Search Images Maps Play YouTube News Gmail Drive More »
Sign in
Screen reader users: click this link for accessible mode. Accessible mode has the same essential features but works better with your reader.

Patents

  1. Advanced Patent Search
Publication numberUS7365408 B2
Publication typeGrant
Application numberUS 10/135,754
Publication dateApr 29, 2008
Filing dateApr 30, 2002
Priority dateApr 30, 2002
Fee statusPaid
Also published asUS20030203645, US20080124942
Publication number10135754, 135754, US 7365408 B2, US 7365408B2, US-B2-7365408, US7365408 B2, US7365408B2
InventorsJames Bernard Kruger, Clint David Snyder, Patrick Rush Webb, Howard Gordon Zolla
Original AssigneeInternational Business Machines Corporation
Export CitationBiBTeX, EndNote, RefMan
External Links: USPTO, USPTO Assignment, Espacenet
Structure for photolithographic applications using a multi-layer anti-reflection coating
US 7365408 B2
Abstract
A bi-layer anti-reflective coating for use in photolithographic applications, and specifically, for use in ultraviolet photolithographic processes. The bi-layered anti-reflective coating is used to minimize pattern distortion due to reflections from neighboring features in the construction of microcircuits. The bi-layer anti-reflection coating features a first layer, an absorption layer, disposed on a second layer, a dielectric layer, which is then disposed between a substrate and a photoresist layer. The dielectric/absorption layer comprises one combination selected from Ta/Al2O3, Ta/SiO2, Ta/TiO2, Ta/Ta2O5, Ta/Cr2O3, Ta/Si3N4, Ti/Al2O3, Ti/SiO2, Ti/TiO2, Ti/Ta2O5, Ti/Cr2O3, Ti/Si3N4, Cr/Al2O3, Cr/SiO2, Cr/TiO2, Cr/Ta2O5, Cr/Cr2O3, Cr/Si3N4, Al/Al2O3, Al/TiO2, Al/Ta2O5, Al/Cr2O3, Al/Si3N4, Ni/Al2O3, Ni/SiO2, Ni/TiO2, Ni/Ta2O5, Ni/Cr2O3, Ni/Si3N4, Ir/Al2O3, Ir/SiO2, Ir/TiO2, Ir/Ta2O5, Ir/Cr2O3, and Ir/Si3N4. At least the absorption and dielectric layers can be formed using vacuum deposition. A unique character of the bi-layer anti-reflective coatings is that it allows a thinner anti-reflection layer that has a wider process latitude.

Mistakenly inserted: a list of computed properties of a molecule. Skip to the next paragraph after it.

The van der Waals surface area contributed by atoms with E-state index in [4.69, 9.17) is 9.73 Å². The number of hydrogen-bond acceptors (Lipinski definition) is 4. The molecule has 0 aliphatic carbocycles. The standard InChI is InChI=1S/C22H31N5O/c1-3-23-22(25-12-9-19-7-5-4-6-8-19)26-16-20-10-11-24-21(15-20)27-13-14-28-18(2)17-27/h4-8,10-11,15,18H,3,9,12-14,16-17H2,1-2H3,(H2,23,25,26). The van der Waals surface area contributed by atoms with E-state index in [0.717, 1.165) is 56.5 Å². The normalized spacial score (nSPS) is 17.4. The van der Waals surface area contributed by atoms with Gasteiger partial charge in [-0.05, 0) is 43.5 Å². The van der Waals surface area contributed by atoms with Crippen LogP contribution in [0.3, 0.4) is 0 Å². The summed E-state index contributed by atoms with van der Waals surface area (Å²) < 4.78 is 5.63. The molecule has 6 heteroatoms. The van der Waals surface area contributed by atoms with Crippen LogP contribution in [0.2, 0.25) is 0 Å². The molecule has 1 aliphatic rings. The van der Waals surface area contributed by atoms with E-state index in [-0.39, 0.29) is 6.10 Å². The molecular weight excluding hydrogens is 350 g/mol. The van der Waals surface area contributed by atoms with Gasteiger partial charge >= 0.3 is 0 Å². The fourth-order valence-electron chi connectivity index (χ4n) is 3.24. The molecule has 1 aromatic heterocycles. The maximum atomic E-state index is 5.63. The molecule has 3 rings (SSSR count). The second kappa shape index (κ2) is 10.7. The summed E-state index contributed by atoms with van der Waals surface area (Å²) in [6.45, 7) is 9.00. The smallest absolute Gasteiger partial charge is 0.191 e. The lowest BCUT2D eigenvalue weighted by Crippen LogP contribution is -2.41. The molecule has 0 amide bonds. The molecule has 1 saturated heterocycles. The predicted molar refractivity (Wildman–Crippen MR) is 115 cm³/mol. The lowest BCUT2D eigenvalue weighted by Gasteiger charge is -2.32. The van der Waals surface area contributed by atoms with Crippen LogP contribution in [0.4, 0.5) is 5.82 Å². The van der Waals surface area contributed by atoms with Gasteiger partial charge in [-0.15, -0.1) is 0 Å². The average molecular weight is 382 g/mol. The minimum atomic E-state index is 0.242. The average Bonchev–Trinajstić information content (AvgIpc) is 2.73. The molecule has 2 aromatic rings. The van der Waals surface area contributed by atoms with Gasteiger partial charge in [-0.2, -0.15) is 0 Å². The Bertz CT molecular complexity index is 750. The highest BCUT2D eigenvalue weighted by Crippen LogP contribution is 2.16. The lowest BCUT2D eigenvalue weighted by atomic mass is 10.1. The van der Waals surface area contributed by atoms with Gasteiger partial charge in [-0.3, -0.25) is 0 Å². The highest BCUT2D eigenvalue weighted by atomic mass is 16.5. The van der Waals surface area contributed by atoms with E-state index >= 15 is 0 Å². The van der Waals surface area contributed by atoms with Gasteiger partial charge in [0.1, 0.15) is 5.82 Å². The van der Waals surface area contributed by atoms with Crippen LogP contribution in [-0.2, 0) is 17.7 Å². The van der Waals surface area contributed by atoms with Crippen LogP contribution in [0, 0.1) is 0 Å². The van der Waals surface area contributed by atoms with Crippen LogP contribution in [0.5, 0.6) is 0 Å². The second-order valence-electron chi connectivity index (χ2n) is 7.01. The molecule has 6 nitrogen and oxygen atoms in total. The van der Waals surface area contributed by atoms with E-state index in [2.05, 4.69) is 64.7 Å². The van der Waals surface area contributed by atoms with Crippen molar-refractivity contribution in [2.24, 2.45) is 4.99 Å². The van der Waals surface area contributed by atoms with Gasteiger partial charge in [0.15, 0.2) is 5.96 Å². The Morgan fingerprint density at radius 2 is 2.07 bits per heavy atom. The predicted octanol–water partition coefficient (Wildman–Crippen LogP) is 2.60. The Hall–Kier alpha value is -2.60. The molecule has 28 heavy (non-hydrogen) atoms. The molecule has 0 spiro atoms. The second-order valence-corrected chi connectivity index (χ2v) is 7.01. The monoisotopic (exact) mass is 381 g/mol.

Images(6)
Previous page
Next page
Claims(11)
1. A structure for photolithographic processing, comprising:
a wafer forming a foundation upon which other layers may be fabricated, the wafer having a non-planar surface;
a conductive layer formed directly in contact with the wafer, the conductive layer having a stepped surface formed by different thicknesses of conductive material along the surface of the wafer;